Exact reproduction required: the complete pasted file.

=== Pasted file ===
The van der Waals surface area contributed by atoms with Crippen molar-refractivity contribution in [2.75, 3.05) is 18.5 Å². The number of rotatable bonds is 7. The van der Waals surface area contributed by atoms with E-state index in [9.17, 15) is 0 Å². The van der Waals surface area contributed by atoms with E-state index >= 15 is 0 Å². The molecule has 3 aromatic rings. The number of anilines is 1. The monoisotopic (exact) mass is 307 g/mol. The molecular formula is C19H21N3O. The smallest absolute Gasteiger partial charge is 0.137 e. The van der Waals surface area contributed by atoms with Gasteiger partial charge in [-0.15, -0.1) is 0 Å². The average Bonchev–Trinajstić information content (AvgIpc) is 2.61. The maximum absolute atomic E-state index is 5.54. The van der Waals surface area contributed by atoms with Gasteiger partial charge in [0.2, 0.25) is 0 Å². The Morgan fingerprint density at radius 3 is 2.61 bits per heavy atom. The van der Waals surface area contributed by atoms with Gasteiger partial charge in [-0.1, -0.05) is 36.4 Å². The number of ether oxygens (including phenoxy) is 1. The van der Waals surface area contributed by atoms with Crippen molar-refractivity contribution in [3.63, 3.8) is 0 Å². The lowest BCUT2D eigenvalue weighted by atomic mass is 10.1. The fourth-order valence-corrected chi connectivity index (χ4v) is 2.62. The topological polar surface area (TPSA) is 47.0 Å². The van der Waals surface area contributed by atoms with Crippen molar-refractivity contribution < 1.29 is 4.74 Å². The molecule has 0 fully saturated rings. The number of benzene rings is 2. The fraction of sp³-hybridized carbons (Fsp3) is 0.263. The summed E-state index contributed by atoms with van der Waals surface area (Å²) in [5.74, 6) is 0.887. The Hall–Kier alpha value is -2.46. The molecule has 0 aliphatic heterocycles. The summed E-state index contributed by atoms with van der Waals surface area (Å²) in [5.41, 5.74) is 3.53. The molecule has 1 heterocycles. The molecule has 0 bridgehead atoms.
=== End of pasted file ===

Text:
The van der Waals surface area contributed by atoms with Crippen molar-refractivity contribution in [2.75, 3.05) is 18.5 Å². The number of rotatable bonds is 7. The van der Waals surface area contributed by atoms with E-state index in [9.17, 15) is 0 Å². The van der Waals surface area contributed by atoms with E-state index >= 15 is 0 Å². The molecule has 3 aromatic rings. The number of anilines is 1. The monoisotopic (exact) mass is 307 g/mol. The molecular formula is C19H21N3O. The smallest absolute Gasteiger partial charge is 0.137 e. The van der Waals surface area contributed by atoms with Gasteiger partial charge in [-0.15, -0.1) is 0 Å². The average Bonchev–Trinajstić information content (AvgIpc) is 2.61. The maximum absolute atomic E-state index is 5.54. The van der Waals surface area contributed by atoms with Gasteiger partial charge in [0.2, 0.25) is 0 Å². The Morgan fingerprint density at radius 3 is 2.61 bits per heavy atom. The van der Waals surface area contributed by atoms with Gasteiger partial charge in [-0.1, -0.05) is 36.4 Å². The number of ether oxygens (including phenoxy) is 1. The van der Waals surface area contributed by atoms with Crippen molar-refractivity contribution in [3.63, 3.8) is 0 Å². The lowest BCUT2D eigenvalue weighted by atomic mass is 10.1. The fourth-order valence-corrected chi connectivity index (χ4v) is 2.62. The topological polar surface area (TPSA) is 47.0 Å². The van der Waals surface area contributed by atoms with Crippen molar-refractivity contribution < 1.29 is 4.74 Å². The molecule has 0 fully saturated rings. The number of benzene rings is 2. The fraction of sp³-hybridized carbons (Fsp3) is 0.263. The summed E-state index contributed by atoms with van der Waals surface area (Å²) in [5.74, 6) is 0.887. The Hall–Kier alpha value is -2.46. The molecule has 0 aliphatic heterocycles. The summed E-state index contributed by atoms with van der Waals surface area (Å²) in [5.41, 5.74) is 3.53. The molecule has 1 heterocycles. The molecule has 0 bridgehead atoms.